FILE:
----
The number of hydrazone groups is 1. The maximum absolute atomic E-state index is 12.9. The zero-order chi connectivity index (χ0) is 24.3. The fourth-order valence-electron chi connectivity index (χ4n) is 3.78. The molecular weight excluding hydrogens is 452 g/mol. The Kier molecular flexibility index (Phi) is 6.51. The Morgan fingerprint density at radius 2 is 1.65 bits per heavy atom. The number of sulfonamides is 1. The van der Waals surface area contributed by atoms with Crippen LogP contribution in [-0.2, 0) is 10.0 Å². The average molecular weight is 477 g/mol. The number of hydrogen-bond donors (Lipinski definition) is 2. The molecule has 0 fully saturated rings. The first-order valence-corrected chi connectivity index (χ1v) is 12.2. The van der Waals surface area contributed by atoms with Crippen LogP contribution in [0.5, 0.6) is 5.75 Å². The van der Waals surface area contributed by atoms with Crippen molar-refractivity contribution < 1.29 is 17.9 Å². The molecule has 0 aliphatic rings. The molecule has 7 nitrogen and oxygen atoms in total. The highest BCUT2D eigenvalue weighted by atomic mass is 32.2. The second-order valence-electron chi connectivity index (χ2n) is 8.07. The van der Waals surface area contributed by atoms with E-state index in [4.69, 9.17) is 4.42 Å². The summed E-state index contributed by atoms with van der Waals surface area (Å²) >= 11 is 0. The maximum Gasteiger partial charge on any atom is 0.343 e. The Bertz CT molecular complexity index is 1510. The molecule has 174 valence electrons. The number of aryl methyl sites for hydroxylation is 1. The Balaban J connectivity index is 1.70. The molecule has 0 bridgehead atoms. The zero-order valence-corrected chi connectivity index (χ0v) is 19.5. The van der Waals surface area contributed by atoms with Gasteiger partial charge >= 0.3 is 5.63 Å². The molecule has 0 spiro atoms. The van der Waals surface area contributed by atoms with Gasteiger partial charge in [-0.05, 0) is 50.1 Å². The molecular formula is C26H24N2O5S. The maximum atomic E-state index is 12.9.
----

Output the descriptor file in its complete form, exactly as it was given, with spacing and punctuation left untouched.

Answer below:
The number of hydrazone groups is 1. The maximum absolute atomic E-state index is 12.9. The zero-order chi connectivity index (χ0) is 24.3. The fourth-order valence-electron chi connectivity index (χ4n) is 3.78. The molecular weight excluding hydrogens is 452 g/mol. The Kier molecular flexibility index (Phi) is 6.51. The Morgan fingerprint density at radius 2 is 1.65 bits per heavy atom. The number of sulfonamides is 1. The van der Waals surface area contributed by atoms with Crippen LogP contribution in [-0.2, 0) is 10.0 Å². The average molecular weight is 477 g/mol. The number of hydrogen-bond donors (Lipinski definition) is 2. The molecule has 0 fully saturated rings. The first-order valence-corrected chi connectivity index (χ1v) is 12.2. The van der Waals surface area contributed by atoms with Crippen LogP contribution in [0.5, 0.6) is 5.75 Å². The van der Waals surface area contributed by atoms with Crippen molar-refractivity contribution < 1.29 is 17.9 Å². The molecule has 0 aliphatic rings. The molecule has 7 nitrogen and oxygen atoms in total. The highest BCUT2D eigenvalue weighted by atomic mass is 32.2. The second-order valence-electron chi connectivity index (χ2n) is 8.07. The van der Waals surface area contributed by atoms with E-state index in [4.69, 9.17) is 4.42 Å². The summed E-state index contributed by atoms with van der Waals surface area (Å²) >= 11 is 0. The maximum Gasteiger partial charge on any atom is 0.343 e. The Bertz CT molecular complexity index is 1510. The molecule has 174 valence electrons. The number of aryl methyl sites for hydroxylation is 1. The Balaban J connectivity index is 1.70. The molecule has 0 bridgehead atoms. The zero-order valence-corrected chi connectivity index (χ0v) is 19.5. The van der Waals surface area contributed by atoms with Gasteiger partial charge >= 0.3 is 5.63 Å². The molecule has 0 spiro atoms. The van der Waals surface area contributed by atoms with Gasteiger partial charge in [-0.05, 0) is 50.1 Å². The molecular formula is C26H24N2O5S. The maximum atomic E-state index is 12.9.